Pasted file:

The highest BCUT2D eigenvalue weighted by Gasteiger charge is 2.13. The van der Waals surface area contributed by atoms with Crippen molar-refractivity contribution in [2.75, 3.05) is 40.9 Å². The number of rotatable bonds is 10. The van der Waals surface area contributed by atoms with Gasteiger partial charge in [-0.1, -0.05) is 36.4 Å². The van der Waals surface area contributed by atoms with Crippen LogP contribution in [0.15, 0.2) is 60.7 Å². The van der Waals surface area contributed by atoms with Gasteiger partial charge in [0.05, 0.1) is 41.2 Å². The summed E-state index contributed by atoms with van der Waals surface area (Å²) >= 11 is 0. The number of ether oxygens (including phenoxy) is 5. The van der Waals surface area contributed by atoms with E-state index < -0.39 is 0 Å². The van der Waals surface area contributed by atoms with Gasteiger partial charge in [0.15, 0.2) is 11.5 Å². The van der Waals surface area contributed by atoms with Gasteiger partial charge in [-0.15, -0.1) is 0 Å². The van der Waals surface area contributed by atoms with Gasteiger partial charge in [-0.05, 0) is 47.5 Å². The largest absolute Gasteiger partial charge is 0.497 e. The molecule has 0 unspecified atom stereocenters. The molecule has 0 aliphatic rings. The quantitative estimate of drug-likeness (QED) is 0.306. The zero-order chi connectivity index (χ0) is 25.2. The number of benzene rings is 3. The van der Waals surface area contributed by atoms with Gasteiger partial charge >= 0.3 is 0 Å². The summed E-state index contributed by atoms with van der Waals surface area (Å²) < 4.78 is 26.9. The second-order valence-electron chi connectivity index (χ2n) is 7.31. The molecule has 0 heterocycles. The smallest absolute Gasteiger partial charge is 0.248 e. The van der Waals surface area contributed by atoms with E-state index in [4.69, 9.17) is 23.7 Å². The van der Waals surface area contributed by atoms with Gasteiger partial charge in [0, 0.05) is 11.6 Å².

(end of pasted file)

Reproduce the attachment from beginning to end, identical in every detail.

The highest BCUT2D eigenvalue weighted by Gasteiger charge is 2.13. The van der Waals surface area contributed by atoms with Crippen molar-refractivity contribution in [2.75, 3.05) is 40.9 Å². The number of rotatable bonds is 10. The van der Waals surface area contributed by atoms with Gasteiger partial charge in [-0.1, -0.05) is 36.4 Å². The van der Waals surface area contributed by atoms with Crippen LogP contribution in [0.15, 0.2) is 60.7 Å². The van der Waals surface area contributed by atoms with Gasteiger partial charge in [0.05, 0.1) is 41.2 Å². The summed E-state index contributed by atoms with van der Waals surface area (Å²) >= 11 is 0. The number of ether oxygens (including phenoxy) is 5. The van der Waals surface area contributed by atoms with E-state index < -0.39 is 0 Å². The van der Waals surface area contributed by atoms with Gasteiger partial charge in [0.15, 0.2) is 11.5 Å². The van der Waals surface area contributed by atoms with Gasteiger partial charge in [-0.15, -0.1) is 0 Å². The van der Waals surface area contributed by atoms with Gasteiger partial charge in [-0.05, 0) is 47.5 Å². The largest absolute Gasteiger partial charge is 0.497 e. The molecule has 0 unspecified atom stereocenters. The molecule has 0 aliphatic rings. The quantitative estimate of drug-likeness (QED) is 0.306. The zero-order chi connectivity index (χ0) is 25.2. The number of benzene rings is 3. The van der Waals surface area contributed by atoms with Gasteiger partial charge >= 0.3 is 0 Å². The summed E-state index contributed by atoms with van der Waals surface area (Å²) < 4.78 is 26.9. The second-order valence-electron chi connectivity index (χ2n) is 7.31. The molecule has 0 heterocycles. The smallest absolute Gasteiger partial charge is 0.248 e. The van der Waals surface area contributed by atoms with E-state index in [4.69, 9.17) is 23.7 Å². The van der Waals surface area contributed by atoms with Gasteiger partial charge in [0, 0.05) is 11.6 Å².